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Apple squashes Siri bug that allowed access to your photos and contacts

The flaw, now fixed on Apple's end, had meant miscreants could use Siri to bypass your phone's lock screen.

Apple has fixed a bug that enabled Siri to search Twitter from the lock screen without requiring your passcode.

screenshot by Lance Whitney/CNET

Apple has quickly put the kibosh on one of the latest bugs found in its iOS mobile software.

Demoed Monday in a YouTube video, the flaw enlisted Siri to run a Twitter search to look for any results with an email address. On an iPhone 6S or 6S Plus, you could then "force tap" the email link to access the pressure-sensitive 3D Touch menu and choose the option Add to Existing Contact, giving you access to all contacts on the phone. You could also select Create a New Contact and add a photo to that contact, thus providing access to all photos stored on the phone.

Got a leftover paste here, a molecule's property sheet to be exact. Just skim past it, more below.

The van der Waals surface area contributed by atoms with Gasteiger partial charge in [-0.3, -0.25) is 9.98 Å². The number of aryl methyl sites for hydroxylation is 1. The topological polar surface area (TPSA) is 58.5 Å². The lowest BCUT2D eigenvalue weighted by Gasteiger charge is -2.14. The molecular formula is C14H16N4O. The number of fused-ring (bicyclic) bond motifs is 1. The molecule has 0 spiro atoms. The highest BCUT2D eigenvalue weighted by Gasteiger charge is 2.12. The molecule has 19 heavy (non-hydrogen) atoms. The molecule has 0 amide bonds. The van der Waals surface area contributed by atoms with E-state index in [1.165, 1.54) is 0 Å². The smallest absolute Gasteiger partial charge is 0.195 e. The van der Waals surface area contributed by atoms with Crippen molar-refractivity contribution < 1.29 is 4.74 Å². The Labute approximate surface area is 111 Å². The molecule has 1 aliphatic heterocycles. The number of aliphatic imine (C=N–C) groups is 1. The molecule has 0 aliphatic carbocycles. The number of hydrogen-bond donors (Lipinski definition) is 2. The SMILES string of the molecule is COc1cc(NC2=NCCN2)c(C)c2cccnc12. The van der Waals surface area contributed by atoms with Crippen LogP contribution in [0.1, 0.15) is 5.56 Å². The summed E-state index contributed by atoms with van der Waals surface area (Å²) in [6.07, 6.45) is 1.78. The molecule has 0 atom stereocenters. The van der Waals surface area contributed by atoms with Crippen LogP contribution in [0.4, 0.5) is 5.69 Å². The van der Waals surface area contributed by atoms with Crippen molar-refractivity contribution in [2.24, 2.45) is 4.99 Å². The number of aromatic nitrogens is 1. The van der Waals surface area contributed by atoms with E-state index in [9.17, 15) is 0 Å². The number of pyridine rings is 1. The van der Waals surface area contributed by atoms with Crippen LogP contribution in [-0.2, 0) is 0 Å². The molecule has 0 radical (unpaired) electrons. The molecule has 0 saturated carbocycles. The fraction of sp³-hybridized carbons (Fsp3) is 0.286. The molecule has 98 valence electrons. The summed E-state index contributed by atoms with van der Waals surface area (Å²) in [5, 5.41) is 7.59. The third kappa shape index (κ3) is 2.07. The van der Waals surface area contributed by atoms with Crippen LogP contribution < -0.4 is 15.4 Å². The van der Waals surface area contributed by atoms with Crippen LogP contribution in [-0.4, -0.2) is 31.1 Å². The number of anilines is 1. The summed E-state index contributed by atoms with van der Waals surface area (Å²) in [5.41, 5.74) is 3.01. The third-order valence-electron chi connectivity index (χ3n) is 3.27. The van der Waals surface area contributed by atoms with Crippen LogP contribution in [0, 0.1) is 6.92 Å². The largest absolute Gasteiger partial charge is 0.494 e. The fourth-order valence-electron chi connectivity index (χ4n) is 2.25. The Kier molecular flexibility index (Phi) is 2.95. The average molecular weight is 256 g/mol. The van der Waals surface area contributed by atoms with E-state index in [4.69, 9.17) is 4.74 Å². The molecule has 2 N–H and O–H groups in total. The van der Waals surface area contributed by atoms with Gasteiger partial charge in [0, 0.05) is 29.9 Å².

On Wednesday Apple confirmed to CNET that the vulnerablilty was repaired. Siri is server-based, so the flaw was corrected on the company's end, eliminating the need for iPhone users to install yet another update to iOS.

The problem, which had existed since iOS 9 arrived in September, shows how challenging it can be for a company to test for every potential weakness when rolling out new software. Flaws that allow someone to skirt your lock screen and access certain types of content have been especially frustrating since they undermine the whole idea of securing your phone with a passcode.

How did Apple squash this particular bug? Previously, you could tell Siri to run a search on Twitter without unlocking your phone. Now if you ask Siri to run a Twitter search from the lock screen, you're prompted to enter your passcode.

The flaw did require a specific set of conditions. Since it relied on 3D Touch, only the iPhone 6S and 6S Plus were affected because they're the only iPhones equipped with that feature. You also had to have granted Siri access to your Twitter and Photos apps.

Update, 7:00 a.m. PT: Adds confirmation from Apple.

(Via The Washington Post)